Lack of access to robust digital tools in the workplace can frustrate employees who see productivity hindered by inefficient systems. An excess of workplace tools can be overwhelming too, and can alienate for millennial workers. When tools fail to elevate workers, output suffers.

This is an obvious truth. However, the managerial point is to not let it happen. I’ve always gotten the feeling that managers and executives don’t have much first hand use of productivity tools: they use email, for sure, but they have whole staffs (whole divisions and companies of people!) who do the tinkering work in Office and other collaborative tools.

At each large company I’ve worked at (just two) and several small ones the productivity and collaborative tools have gotten in the way or been less than ideal. Security handling is often a problem, file sharing, collaborative editing, and basic Intranet information sharing.

The last time I recall the industry focusing on this collaboration was in the Enterprise 2.0 days – the mid-2000s. I think what happened was that Google Docs (G Suite – whatever) took over and the. Slack. Google’s enterprise stuff is really good, not least of which because it takes a very consumer tech approach. To that point, most people are familiar with Google apps and style from their own life. Schools use it. The way Google enterprise apps “think” is known.

Slack is just another, more efficient email. Oddly, Google never won the IM and chat room competition – their stuff was terrible and seemed to be ignored.

Anyhow: managers and executives! Each quarter use these tools for at least week, if not every week. If you find them weird, if you keep thinking you’ll ask one of your staff to do the work for you because you “just don’t have the time,” that means your tools suck and you need to replace them. Think of how every day your employees have that same experience.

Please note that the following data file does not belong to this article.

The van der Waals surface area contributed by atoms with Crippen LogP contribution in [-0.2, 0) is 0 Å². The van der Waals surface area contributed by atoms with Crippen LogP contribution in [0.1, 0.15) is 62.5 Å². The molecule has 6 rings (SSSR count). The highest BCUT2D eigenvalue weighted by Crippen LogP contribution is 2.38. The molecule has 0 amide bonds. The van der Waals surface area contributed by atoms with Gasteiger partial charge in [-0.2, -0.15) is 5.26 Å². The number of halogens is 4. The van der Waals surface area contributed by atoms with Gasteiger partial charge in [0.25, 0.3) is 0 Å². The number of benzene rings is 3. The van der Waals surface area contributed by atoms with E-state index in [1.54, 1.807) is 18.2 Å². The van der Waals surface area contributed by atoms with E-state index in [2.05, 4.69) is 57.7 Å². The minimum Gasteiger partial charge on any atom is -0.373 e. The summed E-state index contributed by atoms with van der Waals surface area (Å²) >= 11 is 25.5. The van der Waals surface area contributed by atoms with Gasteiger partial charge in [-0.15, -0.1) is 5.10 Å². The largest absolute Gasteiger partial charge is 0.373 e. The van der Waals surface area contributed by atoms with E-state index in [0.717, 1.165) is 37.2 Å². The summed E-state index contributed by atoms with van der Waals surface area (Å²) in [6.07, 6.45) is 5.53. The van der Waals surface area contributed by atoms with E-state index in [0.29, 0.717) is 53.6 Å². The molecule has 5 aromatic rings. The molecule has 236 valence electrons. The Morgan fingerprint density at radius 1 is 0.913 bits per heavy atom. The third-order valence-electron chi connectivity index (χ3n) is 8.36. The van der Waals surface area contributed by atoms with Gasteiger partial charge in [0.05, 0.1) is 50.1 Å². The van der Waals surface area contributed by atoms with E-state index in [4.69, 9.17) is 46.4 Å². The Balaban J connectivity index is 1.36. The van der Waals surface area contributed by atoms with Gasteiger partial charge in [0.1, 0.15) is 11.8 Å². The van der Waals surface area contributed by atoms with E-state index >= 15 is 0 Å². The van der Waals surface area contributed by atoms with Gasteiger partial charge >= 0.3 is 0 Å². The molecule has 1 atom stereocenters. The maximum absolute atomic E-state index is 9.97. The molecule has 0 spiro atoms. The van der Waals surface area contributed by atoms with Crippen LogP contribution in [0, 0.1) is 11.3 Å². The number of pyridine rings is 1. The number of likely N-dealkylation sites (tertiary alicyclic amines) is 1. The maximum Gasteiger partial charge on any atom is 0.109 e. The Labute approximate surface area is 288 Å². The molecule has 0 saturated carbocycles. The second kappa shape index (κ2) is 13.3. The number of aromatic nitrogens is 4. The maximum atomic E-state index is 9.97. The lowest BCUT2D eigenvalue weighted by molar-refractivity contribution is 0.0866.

Original source: Are employees disengaged? Check the tech stack

Often, governance and rules turn out to be folklore, their origins long forgotten, even non-existent. Here’s a technique to expose that, and then start building up more helpful governance.

For example, we ran a leadership program with a set of senior leaders in a large, private-sector organization. They felt frustrated about the ways the organization constrained them from innovation, from collaboration, and from having the time and space to focus more on creating what they want for the future rather than reacting to what they have now. As they discussed these limitations together, they realized they each had a different sense of what, exactly, the limitations were. Each person had created in her mind a set of the limitations that came from outside, and all of them had been acting to ensure that their own staff lived inside those boundaries. Upon collective reflection, though, they discovered that none of them had a really clear sense of what the actual limitations were in the organization. Listening to their different perspectives on this day was boundary shattering for them; they discovered that most of what they were railing against was a phantom, a rumor, or other ghostly sense of what was allowed or not. They realized that they, too, had been unconsciously creating these boundaries for their people, even as they disliked them for themselves. Collectively, they began to play with creating new boundaries—with their eyes open and on purpose—that would enable some of the things they had previously experienced as constrained.

Simple Habits for Complex Times: Powerful Practices for Leaders by Jennifer Garvey Berger, Keith Johnston

Ask open ended questions, for stories

“Instead, ask about people’s interests. Try to find out what excites or aggravates them — their daily pleasures or what keeps them up at night. Ask about the last movie they saw or for the story behind a piece of jewelry they’re wearing. Also good are expansive questions, such as, “If you could spend a month anywhere in the world, where would you go?””

Original source: Talk Less. Listen More. Here’s How.